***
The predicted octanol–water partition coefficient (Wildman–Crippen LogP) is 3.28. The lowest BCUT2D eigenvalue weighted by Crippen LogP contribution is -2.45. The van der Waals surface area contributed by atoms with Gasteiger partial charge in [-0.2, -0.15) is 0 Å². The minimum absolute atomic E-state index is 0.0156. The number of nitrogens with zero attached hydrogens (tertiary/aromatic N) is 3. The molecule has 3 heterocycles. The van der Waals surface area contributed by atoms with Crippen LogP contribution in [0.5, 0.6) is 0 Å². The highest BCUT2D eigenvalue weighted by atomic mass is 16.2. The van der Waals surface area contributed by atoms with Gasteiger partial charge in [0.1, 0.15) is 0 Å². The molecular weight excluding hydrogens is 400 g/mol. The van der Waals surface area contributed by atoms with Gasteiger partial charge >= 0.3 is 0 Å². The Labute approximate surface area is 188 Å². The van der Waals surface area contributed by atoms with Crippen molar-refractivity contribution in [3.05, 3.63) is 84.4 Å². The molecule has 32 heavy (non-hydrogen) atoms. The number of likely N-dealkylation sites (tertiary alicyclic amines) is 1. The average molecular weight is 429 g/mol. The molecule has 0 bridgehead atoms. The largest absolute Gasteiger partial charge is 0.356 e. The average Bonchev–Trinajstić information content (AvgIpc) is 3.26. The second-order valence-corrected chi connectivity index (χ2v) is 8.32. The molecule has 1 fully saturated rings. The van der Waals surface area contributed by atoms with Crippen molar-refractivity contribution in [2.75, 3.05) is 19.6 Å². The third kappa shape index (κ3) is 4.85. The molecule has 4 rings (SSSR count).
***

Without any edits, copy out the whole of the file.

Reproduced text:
The predicted octanol–water partition coefficient (Wildman–Crippen LogP) is 3.28. The lowest BCUT2D eigenvalue weighted by Crippen LogP contribution is -2.45. The van der Waals surface area contributed by atoms with Gasteiger partial charge in [-0.2, -0.15) is 0 Å². The minimum absolute atomic E-state index is 0.0156. The number of nitrogens with zero attached hydrogens (tertiary/aromatic N) is 3. The molecule has 3 heterocycles. The van der Waals surface area contributed by atoms with Crippen LogP contribution in [0.5, 0.6) is 0 Å². The highest BCUT2D eigenvalue weighted by atomic mass is 16.2. The van der Waals surface area contributed by atoms with Gasteiger partial charge in [0.1, 0.15) is 0 Å². The molecular weight excluding hydrogens is 400 g/mol. The van der Waals surface area contributed by atoms with Gasteiger partial charge >= 0.3 is 0 Å². The Labute approximate surface area is 188 Å². The van der Waals surface area contributed by atoms with Crippen molar-refractivity contribution in [3.05, 3.63) is 84.4 Å². The molecule has 32 heavy (non-hydrogen) atoms. The number of likely N-dealkylation sites (tertiary alicyclic amines) is 1. The average molecular weight is 429 g/mol. The molecule has 0 bridgehead atoms. The largest absolute Gasteiger partial charge is 0.356 e. The average Bonchev–Trinajstić information content (AvgIpc) is 3.26. The second-order valence-corrected chi connectivity index (χ2v) is 8.32. The molecule has 1 fully saturated rings. The van der Waals surface area contributed by atoms with Crippen molar-refractivity contribution in [2.75, 3.05) is 19.6 Å². The third kappa shape index (κ3) is 4.85. The molecule has 4 rings (SSSR count).